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Asthma Diagnosis and Treatment

The following information is adapted from the Centers for Disease Control and Prevention. For links to more information, check out the Asthma Resources page.

How do I know if I or my child have asthma?

It can be hard to tell if someone has asthma, especially in children under age 5. Have a doctor or other health care provider check how well your or your child's lungs work and check for allergies to help you find out if you or your child have asthma. A doctor or health care provider may ask about:

  • Coughing a lot, especially at night.
  • Breathing problems after physical activity or at certain times of year.
  • Chest tightness.
  • Wheezing.
  • Colds lasting more than 10 days.
  • If anyone in your family has or has had asthma, allergies, or other breathing problems.
  • Your home such as pets, pests, or tobacco smoke.
  • Days missed from school or work.
  • Trouble doing certain things.

The doctor or health care provider may do a breathing test, called spirometry, to find out how well your lungs are working.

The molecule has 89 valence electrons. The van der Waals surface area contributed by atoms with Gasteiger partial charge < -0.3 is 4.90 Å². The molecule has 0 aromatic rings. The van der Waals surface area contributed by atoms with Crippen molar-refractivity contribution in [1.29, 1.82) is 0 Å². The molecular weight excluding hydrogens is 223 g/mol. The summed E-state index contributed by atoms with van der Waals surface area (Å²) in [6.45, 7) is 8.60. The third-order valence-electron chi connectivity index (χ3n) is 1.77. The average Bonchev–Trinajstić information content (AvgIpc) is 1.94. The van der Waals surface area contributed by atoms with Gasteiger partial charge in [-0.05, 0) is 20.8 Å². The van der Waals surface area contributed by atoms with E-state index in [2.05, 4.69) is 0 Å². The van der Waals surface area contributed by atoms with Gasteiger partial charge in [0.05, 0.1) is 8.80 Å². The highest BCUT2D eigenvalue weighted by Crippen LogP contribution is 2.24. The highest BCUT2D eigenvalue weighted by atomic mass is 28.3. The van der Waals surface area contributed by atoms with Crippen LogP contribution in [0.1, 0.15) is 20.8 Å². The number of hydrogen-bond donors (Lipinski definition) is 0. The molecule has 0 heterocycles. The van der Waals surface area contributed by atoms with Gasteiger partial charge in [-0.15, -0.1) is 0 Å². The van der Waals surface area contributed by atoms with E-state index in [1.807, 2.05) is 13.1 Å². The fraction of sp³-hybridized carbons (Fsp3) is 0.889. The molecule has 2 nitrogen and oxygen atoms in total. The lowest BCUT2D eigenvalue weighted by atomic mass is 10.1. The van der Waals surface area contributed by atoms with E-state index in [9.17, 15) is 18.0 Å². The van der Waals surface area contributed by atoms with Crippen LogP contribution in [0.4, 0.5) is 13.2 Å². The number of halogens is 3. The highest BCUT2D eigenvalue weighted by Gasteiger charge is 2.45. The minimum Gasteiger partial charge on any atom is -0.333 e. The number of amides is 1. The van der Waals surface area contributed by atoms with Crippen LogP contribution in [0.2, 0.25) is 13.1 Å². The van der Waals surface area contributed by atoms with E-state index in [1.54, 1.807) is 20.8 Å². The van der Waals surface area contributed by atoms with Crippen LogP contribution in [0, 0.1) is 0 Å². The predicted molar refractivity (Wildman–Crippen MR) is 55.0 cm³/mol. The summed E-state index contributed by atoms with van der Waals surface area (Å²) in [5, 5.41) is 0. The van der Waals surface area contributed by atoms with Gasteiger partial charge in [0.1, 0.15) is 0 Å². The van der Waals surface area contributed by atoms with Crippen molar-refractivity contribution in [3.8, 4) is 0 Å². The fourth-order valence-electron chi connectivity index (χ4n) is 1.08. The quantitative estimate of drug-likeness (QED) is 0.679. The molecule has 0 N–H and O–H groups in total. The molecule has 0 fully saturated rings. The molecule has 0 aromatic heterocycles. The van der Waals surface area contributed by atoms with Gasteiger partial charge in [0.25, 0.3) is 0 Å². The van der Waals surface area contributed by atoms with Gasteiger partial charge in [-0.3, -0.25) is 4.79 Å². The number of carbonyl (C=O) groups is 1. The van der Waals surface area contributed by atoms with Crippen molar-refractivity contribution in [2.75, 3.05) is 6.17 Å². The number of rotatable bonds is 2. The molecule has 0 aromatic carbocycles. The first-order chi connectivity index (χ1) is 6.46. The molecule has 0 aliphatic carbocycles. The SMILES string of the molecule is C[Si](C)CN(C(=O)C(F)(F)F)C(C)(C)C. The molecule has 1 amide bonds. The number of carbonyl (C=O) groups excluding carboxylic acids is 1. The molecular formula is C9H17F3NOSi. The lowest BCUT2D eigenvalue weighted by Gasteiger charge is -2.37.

How is asthma treated?

Learn about Treatment for Asthma
Source: National Heart, Lung, and Blood Institute

You can control your asthma. Take your medicine exactly as your doctor or health care provider tells you and stay away from your asthma triggers. Medicine for asthma is different for each person. Some asthma medicines are breathed in (inhalers), and some medicines are pills. There are two types:

  • Quick-relief medicines—control the symptoms of an asthma attack. If quick-relief medicines are used a lot, visit your doctor or health care provider to see if a different medicine is needed.
  • Long-term control medicines—help you have fewer and milder attacks, but do not help while you are having an asthma attack. These medicines are taken even when there are no asthma symptoms.
With a doctor's or health care provider's help, make your own Asthma Action Plan in your preferred language. Decide who should have a copy of the plan (school nurse, day care staff, grandparents) and where the action plan should be kept. Asthma Action Plans describe the following:
  • How to identify allergens or irritants to avoid.
  • How to know if you are having an asthma attack and what to do.
  • Which medicines to take and when to take them.
  • When to call your doctor or go to the emergency room.
  • Who to contact in an emergency.

Sample Asthma Action Plans: